Somehow all ends (momentarily at least) well in THE FLY. Helene’s good name is cleared and Uncle Delambre and his nephew basically skip off to the circus. I, on the other hand, remain tormented by what I’ve seen and can still hear that horrid pleading voice buzzing in my head, “Heeelp Meee”!
I will never forget watching this with my father on a VHS he checked out of the library. My mother and sister were off on a mother/daughter Girl Scout camping trip. I was absolutely obsessed with horror movies at the time but wasn’t allowed to watch anything rated R. The Cronenberg remake of The Fly was out in theaters and while that was certainly off limits my dad figured I could handle seeing where it all started. Needless to say I was petrified throughout most of the film and never forgot it. I’m actually glad my parents restricted my viewing habits as a kid. Deprived of the current horror films of the 1980’s I was forced to look backwards to the films of yesteryear to scratch my horror itch.
I’m twitching just looking at those screencaps. Kindertrauma, indeed. The surreal, horrifying nature of the last scene is absolutely scarring. And the weird lighting makes it feel like the worst fever dream you could ever imagine,
I first saw this on a big screen at a local Unitarian church (!) when I was nine. It definitely made a big impact on me and I totally forgot it was more than twenty years old while I watched! It seems pretty modern or even timeless for a movie made in the 1950s, which I think is in a large part due to the overt bleakness of it. Think about it….how many other movies from the fifties or before would dare include a wife smashing her husband’s head in a hydraulic press? Or the whole idea of someone committing suicide in such a manner? Not many other genre films of the time dealt with personal tragedy in such a dark and gruesome way. The end scene with the spider is just icing on the cake.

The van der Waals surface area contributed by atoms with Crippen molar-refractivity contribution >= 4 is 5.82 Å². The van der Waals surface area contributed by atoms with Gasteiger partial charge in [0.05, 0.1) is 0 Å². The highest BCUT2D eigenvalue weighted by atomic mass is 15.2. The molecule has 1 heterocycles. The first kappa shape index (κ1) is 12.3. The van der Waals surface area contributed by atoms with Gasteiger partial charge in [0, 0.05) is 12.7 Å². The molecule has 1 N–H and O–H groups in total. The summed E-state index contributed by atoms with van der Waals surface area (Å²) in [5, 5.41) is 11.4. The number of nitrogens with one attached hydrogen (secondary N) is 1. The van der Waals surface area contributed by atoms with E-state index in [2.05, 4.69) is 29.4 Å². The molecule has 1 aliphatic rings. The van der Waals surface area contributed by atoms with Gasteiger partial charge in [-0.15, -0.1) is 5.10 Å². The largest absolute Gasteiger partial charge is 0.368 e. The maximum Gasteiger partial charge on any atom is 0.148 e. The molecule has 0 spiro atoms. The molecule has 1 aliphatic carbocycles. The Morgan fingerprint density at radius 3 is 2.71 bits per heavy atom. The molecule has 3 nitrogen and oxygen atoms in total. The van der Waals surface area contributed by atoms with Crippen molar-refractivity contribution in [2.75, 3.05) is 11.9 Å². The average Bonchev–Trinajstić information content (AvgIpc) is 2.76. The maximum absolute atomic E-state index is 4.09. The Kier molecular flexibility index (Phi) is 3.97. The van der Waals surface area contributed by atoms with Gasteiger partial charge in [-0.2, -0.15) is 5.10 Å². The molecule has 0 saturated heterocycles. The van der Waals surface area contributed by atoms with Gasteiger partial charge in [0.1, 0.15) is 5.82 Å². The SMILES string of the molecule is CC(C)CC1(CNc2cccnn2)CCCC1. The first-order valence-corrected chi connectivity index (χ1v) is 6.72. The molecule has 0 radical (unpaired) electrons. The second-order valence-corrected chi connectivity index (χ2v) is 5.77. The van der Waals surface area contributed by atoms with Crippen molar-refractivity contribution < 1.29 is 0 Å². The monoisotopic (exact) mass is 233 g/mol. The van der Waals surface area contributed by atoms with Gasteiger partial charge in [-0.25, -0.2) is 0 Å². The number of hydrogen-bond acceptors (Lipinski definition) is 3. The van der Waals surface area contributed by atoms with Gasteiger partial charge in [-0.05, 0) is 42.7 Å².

Yeah, the ending really bothered me as a kid. I was confused about how the fly could talk – I thought that they established that the the guy with the fly head was Andre, so … what was the deal with the fly with the human head? Was this what flies were always thinking when trapped in a spider’s web, but they normally could not articulate it? Was the fly with the human head really Andre?
Man, and they just sit there watching as the spider crawls closer and closer! Did they think they were watching an episode of Wild Kingdom? Do something man!
And then the inspector that was all up in Helen’s business just squishes the fly! Whut? Unlike Andre, I don’t recall the fly asking to be squahed – what a hypocrite.
Chuckles72 – that ending is one of the (many) reasons why I prefer David Cronenberg’s remake. If you can accept the baseline science-fiction premise that a scientist has developed teleportation, Cronenberg’s plot makes much more sense, as to how it would work and what would happen if a fly and a human were mixed together.